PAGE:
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Re: Evidence For a Feathered Velociraptor...
I looked him up in Google. I'm having trouble finding much that I have
access to that is actually written by him. I have his Scientific American
book of dinosaurs, but he doesn't seem to go into his own theories there.
He does state that some of the coelusaurs had long arms.
I have noticed through time that there are big classes of bird-like animals
that scientists can't seem to agree on whether they are birds or some other
branch of coelusaurs. I have also wondered if living birds are truly all
recently related to each other, or if the traits we now know as defining
birds evolved more than once. If bird-like traits were so adaptive they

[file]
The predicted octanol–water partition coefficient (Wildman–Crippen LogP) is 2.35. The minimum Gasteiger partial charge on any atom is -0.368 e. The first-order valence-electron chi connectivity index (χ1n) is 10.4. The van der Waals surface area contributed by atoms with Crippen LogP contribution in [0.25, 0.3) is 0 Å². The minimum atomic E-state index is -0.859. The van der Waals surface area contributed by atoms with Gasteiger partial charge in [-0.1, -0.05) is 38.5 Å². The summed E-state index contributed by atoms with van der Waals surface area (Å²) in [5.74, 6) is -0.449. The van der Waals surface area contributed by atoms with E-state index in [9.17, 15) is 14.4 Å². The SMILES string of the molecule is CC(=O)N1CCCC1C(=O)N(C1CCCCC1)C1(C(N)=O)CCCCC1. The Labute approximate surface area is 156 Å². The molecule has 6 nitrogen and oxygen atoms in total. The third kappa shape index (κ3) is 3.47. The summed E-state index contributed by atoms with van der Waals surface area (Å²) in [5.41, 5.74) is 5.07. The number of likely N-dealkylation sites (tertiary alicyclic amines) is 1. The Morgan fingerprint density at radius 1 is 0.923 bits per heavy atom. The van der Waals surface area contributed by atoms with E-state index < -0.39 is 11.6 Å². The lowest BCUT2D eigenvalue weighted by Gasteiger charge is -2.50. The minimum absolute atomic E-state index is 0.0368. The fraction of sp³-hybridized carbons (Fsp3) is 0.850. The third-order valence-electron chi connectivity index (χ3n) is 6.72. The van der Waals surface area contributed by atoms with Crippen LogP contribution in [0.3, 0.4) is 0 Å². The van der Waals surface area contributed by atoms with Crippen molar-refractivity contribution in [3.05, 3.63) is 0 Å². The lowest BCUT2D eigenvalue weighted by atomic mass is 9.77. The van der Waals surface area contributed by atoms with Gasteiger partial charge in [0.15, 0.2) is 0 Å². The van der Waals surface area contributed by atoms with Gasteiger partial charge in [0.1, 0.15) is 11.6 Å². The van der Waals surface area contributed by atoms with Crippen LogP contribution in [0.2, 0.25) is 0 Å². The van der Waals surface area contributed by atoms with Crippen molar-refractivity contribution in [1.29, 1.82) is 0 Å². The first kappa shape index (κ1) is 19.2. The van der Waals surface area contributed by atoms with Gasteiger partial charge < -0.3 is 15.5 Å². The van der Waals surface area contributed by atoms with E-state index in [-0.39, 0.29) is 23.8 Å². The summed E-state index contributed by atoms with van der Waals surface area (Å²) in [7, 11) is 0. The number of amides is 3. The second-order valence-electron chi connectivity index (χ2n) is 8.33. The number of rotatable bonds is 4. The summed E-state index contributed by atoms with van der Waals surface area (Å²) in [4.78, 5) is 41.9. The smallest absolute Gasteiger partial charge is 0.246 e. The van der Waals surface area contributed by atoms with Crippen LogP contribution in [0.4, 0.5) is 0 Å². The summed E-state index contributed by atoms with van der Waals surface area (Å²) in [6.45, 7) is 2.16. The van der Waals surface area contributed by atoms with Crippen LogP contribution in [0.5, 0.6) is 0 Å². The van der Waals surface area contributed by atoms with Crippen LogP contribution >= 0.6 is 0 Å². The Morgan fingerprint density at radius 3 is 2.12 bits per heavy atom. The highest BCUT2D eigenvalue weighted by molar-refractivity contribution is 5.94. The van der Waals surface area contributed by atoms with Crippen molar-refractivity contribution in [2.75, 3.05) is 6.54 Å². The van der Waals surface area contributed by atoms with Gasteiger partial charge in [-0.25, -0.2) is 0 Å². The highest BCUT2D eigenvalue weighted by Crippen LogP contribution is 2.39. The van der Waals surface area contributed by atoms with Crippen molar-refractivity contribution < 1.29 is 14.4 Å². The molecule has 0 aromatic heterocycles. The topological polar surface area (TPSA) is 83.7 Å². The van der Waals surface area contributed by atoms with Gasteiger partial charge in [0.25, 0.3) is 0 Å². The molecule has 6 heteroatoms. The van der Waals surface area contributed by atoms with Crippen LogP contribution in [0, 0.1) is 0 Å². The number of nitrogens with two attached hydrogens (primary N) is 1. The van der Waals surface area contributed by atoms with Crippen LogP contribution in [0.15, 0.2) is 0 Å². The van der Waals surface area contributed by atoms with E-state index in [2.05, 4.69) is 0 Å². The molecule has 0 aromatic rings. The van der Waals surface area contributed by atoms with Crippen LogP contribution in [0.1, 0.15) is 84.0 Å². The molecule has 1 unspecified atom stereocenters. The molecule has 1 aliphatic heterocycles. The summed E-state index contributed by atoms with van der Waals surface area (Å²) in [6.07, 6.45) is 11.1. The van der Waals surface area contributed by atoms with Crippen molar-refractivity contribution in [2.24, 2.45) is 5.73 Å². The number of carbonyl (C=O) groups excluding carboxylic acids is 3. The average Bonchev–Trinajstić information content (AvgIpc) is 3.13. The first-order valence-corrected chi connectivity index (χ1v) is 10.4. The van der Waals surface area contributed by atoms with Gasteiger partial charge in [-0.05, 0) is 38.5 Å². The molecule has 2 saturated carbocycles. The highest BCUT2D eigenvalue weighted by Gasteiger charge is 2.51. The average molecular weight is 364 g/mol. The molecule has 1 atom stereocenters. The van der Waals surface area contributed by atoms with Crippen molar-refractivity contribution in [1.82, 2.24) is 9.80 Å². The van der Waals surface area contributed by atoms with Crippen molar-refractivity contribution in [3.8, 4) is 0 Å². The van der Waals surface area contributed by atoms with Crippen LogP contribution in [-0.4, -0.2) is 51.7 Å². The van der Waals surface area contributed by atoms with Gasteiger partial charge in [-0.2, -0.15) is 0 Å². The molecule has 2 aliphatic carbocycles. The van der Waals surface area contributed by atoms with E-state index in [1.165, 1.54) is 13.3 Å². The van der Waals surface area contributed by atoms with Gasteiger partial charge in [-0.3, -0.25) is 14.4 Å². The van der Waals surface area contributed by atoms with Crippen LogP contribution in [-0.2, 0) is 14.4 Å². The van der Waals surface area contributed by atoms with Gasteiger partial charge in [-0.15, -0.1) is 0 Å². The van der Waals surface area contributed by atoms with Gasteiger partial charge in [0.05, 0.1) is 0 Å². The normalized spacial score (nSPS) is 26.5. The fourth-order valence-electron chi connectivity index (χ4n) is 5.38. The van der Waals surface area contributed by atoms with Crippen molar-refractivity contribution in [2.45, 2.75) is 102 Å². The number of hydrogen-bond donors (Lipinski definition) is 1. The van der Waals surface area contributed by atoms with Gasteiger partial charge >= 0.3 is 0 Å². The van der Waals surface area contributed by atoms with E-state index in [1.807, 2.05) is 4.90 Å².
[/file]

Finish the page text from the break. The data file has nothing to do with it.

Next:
might well have evolved more than once or evolved in a bigger family than
----- Original Message -----
From: "Guy Leahy" <firstname.lastname@example.org>
To: <email@example.com>; "Paula Goodman" <firstname.lastname@example.org>
Cc: <email@example.com>; <firstname.lastname@example.org>
Sent: Saturday, September 22, 2007 5:05 PM
Subject: Re: Evidence For a Feathered Velociraptor...
--- Dora Smith <email@example.com> wrote:
It didn't occur to anybody that these animals once
had wings until they
started trying to explain why they have qill marks
on the bones of their
Er..well, Gregory S. Paul has been arguing for several
years that some small theropods, particularly
dromaeosaurs, were secondarily flightless:
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